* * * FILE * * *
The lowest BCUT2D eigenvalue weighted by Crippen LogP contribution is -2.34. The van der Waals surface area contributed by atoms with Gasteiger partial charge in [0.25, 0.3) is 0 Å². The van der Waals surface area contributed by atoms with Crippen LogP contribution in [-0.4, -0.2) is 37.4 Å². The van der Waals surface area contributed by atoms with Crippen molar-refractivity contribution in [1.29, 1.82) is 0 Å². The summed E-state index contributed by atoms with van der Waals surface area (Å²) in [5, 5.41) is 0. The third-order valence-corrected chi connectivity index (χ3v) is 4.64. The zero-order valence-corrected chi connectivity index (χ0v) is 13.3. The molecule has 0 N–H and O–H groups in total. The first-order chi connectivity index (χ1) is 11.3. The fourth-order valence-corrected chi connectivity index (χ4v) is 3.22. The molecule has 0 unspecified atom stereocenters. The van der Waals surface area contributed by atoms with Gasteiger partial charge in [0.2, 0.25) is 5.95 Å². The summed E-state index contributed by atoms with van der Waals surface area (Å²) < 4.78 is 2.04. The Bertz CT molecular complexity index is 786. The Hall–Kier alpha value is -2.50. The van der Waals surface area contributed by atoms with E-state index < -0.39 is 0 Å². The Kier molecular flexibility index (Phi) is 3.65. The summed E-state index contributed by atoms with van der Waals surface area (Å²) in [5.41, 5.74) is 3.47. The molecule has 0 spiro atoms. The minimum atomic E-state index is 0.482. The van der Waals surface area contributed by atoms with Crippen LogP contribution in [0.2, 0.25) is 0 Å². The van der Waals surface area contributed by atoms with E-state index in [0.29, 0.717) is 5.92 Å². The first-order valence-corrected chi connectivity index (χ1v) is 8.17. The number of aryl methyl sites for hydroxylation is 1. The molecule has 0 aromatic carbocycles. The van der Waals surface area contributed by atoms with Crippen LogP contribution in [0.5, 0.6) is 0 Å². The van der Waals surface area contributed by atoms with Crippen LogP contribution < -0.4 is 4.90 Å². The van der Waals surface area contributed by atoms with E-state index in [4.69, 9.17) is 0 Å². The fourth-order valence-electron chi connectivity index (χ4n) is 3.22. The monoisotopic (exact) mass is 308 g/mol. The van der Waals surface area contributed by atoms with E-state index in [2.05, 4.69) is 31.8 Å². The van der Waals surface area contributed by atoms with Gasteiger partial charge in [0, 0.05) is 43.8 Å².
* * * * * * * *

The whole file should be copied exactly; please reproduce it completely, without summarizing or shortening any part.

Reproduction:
The lowest BCUT2D eigenvalue weighted by Crippen LogP contribution is -2.34. The van der Waals surface area contributed by atoms with Gasteiger partial charge in [0.25, 0.3) is 0 Å². The van der Waals surface area contributed by atoms with Crippen LogP contribution in [-0.4, -0.2) is 37.4 Å². The van der Waals surface area contributed by atoms with Crippen molar-refractivity contribution in [1.29, 1.82) is 0 Å². The summed E-state index contributed by atoms with van der Waals surface area (Å²) in [5, 5.41) is 0. The third-order valence-corrected chi connectivity index (χ3v) is 4.64. The zero-order valence-corrected chi connectivity index (χ0v) is 13.3. The molecule has 0 N–H and O–H groups in total. The first-order chi connectivity index (χ1) is 11.3. The fourth-order valence-corrected chi connectivity index (χ4v) is 3.22. The molecule has 0 unspecified atom stereocenters. The van der Waals surface area contributed by atoms with Gasteiger partial charge in [0.2, 0.25) is 5.95 Å². The summed E-state index contributed by atoms with van der Waals surface area (Å²) < 4.78 is 2.04. The Bertz CT molecular complexity index is 786. The Hall–Kier alpha value is -2.50. The van der Waals surface area contributed by atoms with E-state index < -0.39 is 0 Å². The Kier molecular flexibility index (Phi) is 3.65. The summed E-state index contributed by atoms with van der Waals surface area (Å²) in [5.41, 5.74) is 3.47. The molecule has 0 spiro atoms. The minimum atomic E-state index is 0.482. The van der Waals surface area contributed by atoms with Crippen LogP contribution in [0.2, 0.25) is 0 Å². The van der Waals surface area contributed by atoms with E-state index in [0.29, 0.717) is 5.92 Å². The first-order valence-corrected chi connectivity index (χ1v) is 8.17. The number of aryl methyl sites for hydroxylation is 1. The molecule has 0 aromatic carbocycles. The van der Waals surface area contributed by atoms with Crippen LogP contribution in [0.5, 0.6) is 0 Å². The van der Waals surface area contributed by atoms with Crippen LogP contribution < -0.4 is 4.90 Å². The van der Waals surface area contributed by atoms with E-state index in [4.69, 9.17) is 0 Å². The fourth-order valence-electron chi connectivity index (χ4n) is 3.22. The monoisotopic (exact) mass is 308 g/mol. The van der Waals surface area contributed by atoms with E-state index in [2.05, 4.69) is 31.8 Å². The van der Waals surface area contributed by atoms with Gasteiger partial charge in [0, 0.05) is 43.8 Å².